Rather than turning into a “numbers game” to have the best statistics nationwide, colleges and universities should be focused on educating future generations. Fixating on a yield rate and using demonstrated interest to maximize said rate is missing the point of college and higher education’s purpose, which should concentrate on the needs of students, not admissions.

The high costs and unnecessary time it takes students to demonstrate interest is a key issue with the application process. Many schools have the supplemental application essay prompt “Why our school?” that asks applicants to explain their demonstrated interest. For students looking at schools as far away as those on the East Coast, this can take a toll on applying seniors, making the application process longer, more difficult and expensive. It means missing high school to tour college campuses and possibly falling behind in classwork and homework, as well as paying for travel, accommodation and other expenses on the visit. 

This privilege doesn’t extend to everyone, and if a student can’t take time off of school or parents cannot afford to send their child on a trip, it becomes incredibly difficult to stay competitive and write a demonstrated interest essay that will stand out in the large applicant pool. Emailing professors and counselors and taking virtual tours online might be the best alternative option to make supplemental essays shine, but they will not stand out as much to an admissions officer compared to a student who visited the college and had a meaningful experience.

On the other hand, there is validity to colleges wanting to know which students are genuinely interested. It has become challenging in recent years to be an admissions officer, according to Dr. Adriel Hilton, a lecturer at Northeastern University with first hand experience in admissions.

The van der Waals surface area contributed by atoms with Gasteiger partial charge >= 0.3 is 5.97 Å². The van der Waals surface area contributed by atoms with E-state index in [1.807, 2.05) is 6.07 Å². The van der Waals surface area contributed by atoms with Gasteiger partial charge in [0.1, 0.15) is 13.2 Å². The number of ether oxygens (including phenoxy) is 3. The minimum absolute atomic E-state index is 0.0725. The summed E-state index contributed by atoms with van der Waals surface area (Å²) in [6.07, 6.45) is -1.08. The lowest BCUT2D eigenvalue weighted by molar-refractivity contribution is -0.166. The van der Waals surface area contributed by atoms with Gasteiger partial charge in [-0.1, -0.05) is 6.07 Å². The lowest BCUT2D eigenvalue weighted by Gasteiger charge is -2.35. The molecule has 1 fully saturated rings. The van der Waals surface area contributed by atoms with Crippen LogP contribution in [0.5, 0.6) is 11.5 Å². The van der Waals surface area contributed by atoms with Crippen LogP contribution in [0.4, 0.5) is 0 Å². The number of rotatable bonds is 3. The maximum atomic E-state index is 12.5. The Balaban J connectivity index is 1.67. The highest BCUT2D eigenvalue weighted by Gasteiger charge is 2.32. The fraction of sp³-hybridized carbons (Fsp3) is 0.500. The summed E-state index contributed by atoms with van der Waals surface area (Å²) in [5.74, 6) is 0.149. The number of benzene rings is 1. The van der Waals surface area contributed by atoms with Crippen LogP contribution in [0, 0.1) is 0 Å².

“There are recruitment goals to meet, numerous personalities to deal with, typically a heavy travel schedule during peak recruitment periods…and always a lot of paperwork and digital media to maintain,” Dr. Hilton stated.

With more applicants and diversity in terms of what students are accomplishing, it’s hard to make such difficult decisions for students, so many schools fall back on demonstrated interest.

Using demonstrated interest as a factor in the college admissions process is not only unfair, but it is primarily in the self-interest of most universities and doesn’t benefit the applicants themselves. If colleges were able to let go of being highly ranked by publications such as U.S. News and understand that students will come to them if they are truly interested, it would be beneficial for both the school and students. As a high school senior and an aspiring college student, I can say from first hand experience that the current process of demonstrated interest is not only broken, but unfair and unrealistic.